February in Florida: Citrus County

Who cares about Punxsutawney Phil’s predictions about the coming of spring when you live in Florida?


On the first day of February we launched the boat at Pete’s Peir and then spent the day on the water. We started the morning playing hide and seek with the fish. The fish won.


Then we played a little Marco Polo with the dolphin as they would surface and hiss before disappearing.


Next, we played Peek-a-boo with the manatee as they’d quickly peek their snouts above the water but then slide beneath the surface before I could snap a satisfactory picture.


Finally, we quit playing games and headed to Three Sisters Spring where we knew we’d find manatee we could photograph.


And we weren’t disappointed. Dozens of the swimming potatoes were moving out of the spring in the warm weather to feed before the next cold front chases them back to their warm, protected hideaway.


The spring area also housed numerous manatee in the roped off portion of the river. A river congested with swimmers, boaters, photographers and people kayaking.


Only in Florida is it possible to enjoy  what those living in other states would consider summer fun in February.


Daycation: Crystal River


2014: The Year of the Manatee

In the book Deadly Waters, author Gloria Skurzynski, compares manatee to giant potatoes.

IMG_5595.JPGNot a bad description, but a potato may be more active.

These creatures are so ugly, they’re adorable.

Every year seems to be devoted to a different animal: sea turtles, black bears, moose, killer whales, grizzly bears. Last year was the year of the manatee, starting last January at Fanning Springs State Park and then at Blue Springs, Homasassa Springs, Wakula Springs, and finally swimming with them at Crystal River.

I wonder what animal will dominate 2015?

Another New Bike?

One of our goals for 2014 is to swim with the manatee. We didn’t have any luck finding manatee that we could join in the water last weekend, but spending the day on the water at Crystal River can never be considered a failure. No manatee…no problem.

We knew it was a long shot to find manatee on a day when the temperature is 90º, but we’ve seen them on summer days in the past so it was worth a try. The day quickly became a boat ride instead of a manatee swim, but what better way to spend a Sunday afternoon.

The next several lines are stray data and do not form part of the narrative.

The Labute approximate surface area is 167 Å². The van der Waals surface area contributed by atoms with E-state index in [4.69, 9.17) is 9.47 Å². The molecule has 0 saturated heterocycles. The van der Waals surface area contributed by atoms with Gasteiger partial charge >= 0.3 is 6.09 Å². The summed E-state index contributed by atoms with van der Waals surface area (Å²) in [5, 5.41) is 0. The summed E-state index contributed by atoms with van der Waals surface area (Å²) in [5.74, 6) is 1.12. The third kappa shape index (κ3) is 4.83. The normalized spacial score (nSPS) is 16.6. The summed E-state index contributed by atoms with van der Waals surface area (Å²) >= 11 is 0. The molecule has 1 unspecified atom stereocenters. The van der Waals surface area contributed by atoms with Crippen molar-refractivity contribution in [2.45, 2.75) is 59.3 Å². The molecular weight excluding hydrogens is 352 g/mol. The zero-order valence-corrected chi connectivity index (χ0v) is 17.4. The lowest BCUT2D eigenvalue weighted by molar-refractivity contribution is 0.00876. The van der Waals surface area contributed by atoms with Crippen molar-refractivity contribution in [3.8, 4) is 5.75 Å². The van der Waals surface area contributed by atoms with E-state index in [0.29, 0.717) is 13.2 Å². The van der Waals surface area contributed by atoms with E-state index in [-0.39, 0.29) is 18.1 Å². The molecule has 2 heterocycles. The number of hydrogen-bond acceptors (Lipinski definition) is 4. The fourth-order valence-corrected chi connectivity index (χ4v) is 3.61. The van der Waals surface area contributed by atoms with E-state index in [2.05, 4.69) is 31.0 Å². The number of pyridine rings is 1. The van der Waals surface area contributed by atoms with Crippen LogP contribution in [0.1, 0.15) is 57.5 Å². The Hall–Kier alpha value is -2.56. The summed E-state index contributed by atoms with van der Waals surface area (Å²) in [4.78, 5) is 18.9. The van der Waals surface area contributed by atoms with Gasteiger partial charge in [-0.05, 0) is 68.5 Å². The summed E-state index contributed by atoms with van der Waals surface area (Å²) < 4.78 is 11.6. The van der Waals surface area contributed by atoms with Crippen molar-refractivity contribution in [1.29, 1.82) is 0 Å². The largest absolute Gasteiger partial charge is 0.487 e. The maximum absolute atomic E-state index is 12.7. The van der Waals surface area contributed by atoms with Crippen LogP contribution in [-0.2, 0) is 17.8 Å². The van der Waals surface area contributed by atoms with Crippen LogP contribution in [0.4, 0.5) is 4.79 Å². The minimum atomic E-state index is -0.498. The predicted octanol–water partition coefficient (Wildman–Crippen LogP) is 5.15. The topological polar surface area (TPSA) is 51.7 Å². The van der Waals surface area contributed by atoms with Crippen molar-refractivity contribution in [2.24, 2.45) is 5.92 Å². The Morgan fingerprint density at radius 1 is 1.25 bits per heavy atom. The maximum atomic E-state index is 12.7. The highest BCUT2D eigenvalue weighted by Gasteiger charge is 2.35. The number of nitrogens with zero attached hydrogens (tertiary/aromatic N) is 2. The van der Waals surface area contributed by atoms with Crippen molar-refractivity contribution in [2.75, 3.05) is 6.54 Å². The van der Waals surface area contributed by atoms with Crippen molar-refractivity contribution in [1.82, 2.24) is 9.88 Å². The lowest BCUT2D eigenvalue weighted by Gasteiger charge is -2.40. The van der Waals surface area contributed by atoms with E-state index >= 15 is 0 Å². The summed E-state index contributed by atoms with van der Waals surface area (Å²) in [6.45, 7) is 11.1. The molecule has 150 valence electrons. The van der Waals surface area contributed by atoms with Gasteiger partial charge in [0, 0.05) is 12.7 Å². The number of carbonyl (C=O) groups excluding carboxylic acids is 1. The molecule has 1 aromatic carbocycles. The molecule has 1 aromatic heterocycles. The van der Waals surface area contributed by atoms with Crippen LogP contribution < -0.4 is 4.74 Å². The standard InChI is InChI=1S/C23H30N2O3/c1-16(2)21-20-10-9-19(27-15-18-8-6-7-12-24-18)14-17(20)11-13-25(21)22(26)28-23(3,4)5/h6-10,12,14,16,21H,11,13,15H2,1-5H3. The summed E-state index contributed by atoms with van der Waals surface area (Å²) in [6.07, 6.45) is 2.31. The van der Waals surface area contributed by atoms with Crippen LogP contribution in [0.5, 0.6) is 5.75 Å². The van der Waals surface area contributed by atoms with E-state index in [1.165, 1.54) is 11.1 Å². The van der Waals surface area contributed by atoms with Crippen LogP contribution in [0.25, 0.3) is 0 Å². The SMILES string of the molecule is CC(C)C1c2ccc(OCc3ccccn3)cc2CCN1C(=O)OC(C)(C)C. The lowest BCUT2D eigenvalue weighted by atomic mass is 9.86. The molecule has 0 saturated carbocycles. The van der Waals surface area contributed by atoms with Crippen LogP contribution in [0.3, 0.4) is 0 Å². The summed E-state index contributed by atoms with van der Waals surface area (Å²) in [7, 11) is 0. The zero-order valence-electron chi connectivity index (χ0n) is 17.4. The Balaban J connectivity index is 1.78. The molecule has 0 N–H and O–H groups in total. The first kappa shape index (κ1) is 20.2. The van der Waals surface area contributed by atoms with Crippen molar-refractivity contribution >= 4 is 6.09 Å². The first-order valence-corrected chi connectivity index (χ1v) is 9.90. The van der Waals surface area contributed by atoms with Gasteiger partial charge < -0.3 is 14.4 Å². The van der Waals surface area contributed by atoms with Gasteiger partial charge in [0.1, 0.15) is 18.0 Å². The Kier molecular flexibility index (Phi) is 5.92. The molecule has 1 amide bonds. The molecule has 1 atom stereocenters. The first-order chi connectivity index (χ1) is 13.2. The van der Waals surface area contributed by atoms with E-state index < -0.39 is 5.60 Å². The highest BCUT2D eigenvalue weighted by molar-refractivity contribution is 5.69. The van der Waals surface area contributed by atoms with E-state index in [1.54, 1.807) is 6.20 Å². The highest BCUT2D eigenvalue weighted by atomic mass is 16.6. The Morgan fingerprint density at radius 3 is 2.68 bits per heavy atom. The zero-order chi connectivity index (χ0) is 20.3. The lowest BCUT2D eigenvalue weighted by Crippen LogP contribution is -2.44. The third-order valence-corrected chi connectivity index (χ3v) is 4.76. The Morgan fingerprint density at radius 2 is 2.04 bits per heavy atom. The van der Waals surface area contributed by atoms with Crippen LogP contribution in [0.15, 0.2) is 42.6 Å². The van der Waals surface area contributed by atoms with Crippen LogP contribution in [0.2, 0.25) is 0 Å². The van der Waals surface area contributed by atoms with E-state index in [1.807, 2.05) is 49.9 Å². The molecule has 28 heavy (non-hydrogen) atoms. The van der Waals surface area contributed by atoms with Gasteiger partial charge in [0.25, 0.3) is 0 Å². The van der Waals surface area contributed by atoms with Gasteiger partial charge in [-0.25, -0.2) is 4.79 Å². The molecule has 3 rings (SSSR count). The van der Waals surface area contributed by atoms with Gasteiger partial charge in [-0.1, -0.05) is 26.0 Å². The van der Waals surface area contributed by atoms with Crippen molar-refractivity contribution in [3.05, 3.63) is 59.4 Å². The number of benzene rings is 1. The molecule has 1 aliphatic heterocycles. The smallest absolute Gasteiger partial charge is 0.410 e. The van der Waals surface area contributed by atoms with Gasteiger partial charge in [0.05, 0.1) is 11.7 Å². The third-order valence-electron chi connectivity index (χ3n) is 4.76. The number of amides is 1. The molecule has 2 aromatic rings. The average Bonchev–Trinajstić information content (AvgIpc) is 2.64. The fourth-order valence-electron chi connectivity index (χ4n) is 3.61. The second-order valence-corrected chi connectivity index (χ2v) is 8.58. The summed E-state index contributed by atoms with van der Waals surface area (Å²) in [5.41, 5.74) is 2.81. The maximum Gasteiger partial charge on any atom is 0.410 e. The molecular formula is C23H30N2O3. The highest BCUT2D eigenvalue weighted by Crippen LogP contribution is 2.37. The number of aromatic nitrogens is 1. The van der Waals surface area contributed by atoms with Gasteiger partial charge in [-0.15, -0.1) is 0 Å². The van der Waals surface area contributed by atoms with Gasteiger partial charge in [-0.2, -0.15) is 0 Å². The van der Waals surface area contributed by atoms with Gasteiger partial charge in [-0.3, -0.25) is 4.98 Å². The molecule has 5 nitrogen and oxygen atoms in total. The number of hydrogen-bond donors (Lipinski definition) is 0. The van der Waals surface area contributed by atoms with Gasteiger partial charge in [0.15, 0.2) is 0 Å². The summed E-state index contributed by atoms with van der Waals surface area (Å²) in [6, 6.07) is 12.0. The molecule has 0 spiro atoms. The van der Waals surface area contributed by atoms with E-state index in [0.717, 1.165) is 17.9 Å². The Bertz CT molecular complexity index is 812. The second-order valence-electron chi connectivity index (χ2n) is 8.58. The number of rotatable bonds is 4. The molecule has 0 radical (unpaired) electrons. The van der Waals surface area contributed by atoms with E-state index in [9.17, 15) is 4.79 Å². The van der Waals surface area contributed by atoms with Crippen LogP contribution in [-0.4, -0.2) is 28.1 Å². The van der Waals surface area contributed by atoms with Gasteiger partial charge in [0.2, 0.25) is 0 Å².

Back at the boat ramp we met a couple with a pedal powered pontoon boat. This “green” boat uses pedal power connected to a riverboat style paddle wheel to move through the water. In addition, the boat had an electric engine powered by solar panels to provide a power boost while pedaling or as an alternative power source.

At only 14′ long and 750 pounds, the owners claimed that it was easy to maneuver and provided good exercise while enjoying a day on the river. I’m not sure I’d be too keen on taking guests since it would add extra effort, but maybe my next bike will be a pontoon boat!


Homosassa Springs: Spring #12

After a disappointing trip to Weeki Wachee Springs, the day got much better when we stopped at Homosassa Springs on our way home. While we determined Weeki Wachee “wasn’t anything”; Homosassa was not a disappointment.

IMG_6302Shortly after arriving we made our way to Homosassa’s famous Fish Bowl where the people descend into an underwater observatory and watch the manatee and fish swimming in the spring that surrounds them…much more interesting than watching the mermaid show earlier in the day.

By following the paved trail and elevated boardwalk, visitors can check in on the progress of manatee being rehabilitated in the Manatee Care Center which cares for injured and orphaned animals.

The manatee at the park share the spotlight with Lu, the resident hippo, as well as the alligators. Park Rangers or volunteers lead daily educational programs teaching about the role of the American alligator in the Florida ecosystem and then feed Lu, an exotic species allowed to remain at the park since being made an honorary Florida citizen.

In addition to its more famous residents, black bears, bobcats, playful river otters and a variety of birds including owls, eagles, swan, and flamingos inhabit the park.

However, the manatee and crystal clear water of the spring remain my favorite parts of the park.

It looks like we’re going to make our goal of visiting at least fourteen of Florida’s springs this year since Homosassa Springs State Park makes number twelve!